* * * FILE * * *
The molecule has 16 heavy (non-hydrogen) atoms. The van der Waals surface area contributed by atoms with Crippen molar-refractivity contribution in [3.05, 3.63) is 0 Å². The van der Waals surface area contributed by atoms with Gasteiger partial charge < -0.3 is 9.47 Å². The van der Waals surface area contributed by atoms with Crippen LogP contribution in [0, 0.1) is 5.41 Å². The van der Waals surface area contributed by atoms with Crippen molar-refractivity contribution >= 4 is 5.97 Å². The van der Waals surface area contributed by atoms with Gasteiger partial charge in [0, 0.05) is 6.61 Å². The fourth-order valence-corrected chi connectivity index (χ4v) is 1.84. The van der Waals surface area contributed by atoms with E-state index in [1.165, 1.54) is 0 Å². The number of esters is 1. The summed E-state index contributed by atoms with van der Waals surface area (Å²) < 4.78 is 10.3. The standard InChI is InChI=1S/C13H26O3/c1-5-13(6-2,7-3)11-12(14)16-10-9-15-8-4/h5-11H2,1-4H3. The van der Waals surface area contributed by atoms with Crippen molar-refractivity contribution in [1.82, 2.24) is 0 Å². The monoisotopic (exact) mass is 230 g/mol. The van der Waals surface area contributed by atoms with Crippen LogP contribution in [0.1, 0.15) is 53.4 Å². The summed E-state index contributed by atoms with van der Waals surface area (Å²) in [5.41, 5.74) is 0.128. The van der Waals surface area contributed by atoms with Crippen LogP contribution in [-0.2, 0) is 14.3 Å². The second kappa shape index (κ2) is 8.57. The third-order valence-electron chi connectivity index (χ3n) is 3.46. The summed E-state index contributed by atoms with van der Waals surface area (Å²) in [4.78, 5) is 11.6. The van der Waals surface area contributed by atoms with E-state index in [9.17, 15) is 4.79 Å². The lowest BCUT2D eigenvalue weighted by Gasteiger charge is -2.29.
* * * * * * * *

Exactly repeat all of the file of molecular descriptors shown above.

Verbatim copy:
The molecule has 16 heavy (non-hydrogen) atoms. The van der Waals surface area contributed by atoms with Crippen molar-refractivity contribution in [3.05, 3.63) is 0 Å². The van der Waals surface area contributed by atoms with Gasteiger partial charge < -0.3 is 9.47 Å². The van der Waals surface area contributed by atoms with Crippen LogP contribution in [0, 0.1) is 5.41 Å². The van der Waals surface area contributed by atoms with Crippen molar-refractivity contribution >= 4 is 5.97 Å². The van der Waals surface area contributed by atoms with Gasteiger partial charge in [0, 0.05) is 6.61 Å². The fourth-order valence-corrected chi connectivity index (χ4v) is 1.84. The van der Waals surface area contributed by atoms with E-state index in [1.165, 1.54) is 0 Å². The number of esters is 1. The summed E-state index contributed by atoms with van der Waals surface area (Å²) < 4.78 is 10.3. The standard InChI is InChI=1S/C13H26O3/c1-5-13(6-2,7-3)11-12(14)16-10-9-15-8-4/h5-11H2,1-4H3. The van der Waals surface area contributed by atoms with Crippen molar-refractivity contribution in [1.82, 2.24) is 0 Å². The monoisotopic (exact) mass is 230 g/mol. The van der Waals surface area contributed by atoms with Crippen LogP contribution in [0.1, 0.15) is 53.4 Å². The summed E-state index contributed by atoms with van der Waals surface area (Å²) in [5.41, 5.74) is 0.128. The van der Waals surface area contributed by atoms with Crippen LogP contribution in [-0.2, 0) is 14.3 Å². The second kappa shape index (κ2) is 8.57. The third-order valence-electron chi connectivity index (χ3n) is 3.46. The summed E-state index contributed by atoms with van der Waals surface area (Å²) in [4.78, 5) is 11.6. The van der Waals surface area contributed by atoms with E-state index in [9.17, 15) is 4.79 Å². The lowest BCUT2D eigenvalue weighted by Gasteiger charge is -2.29.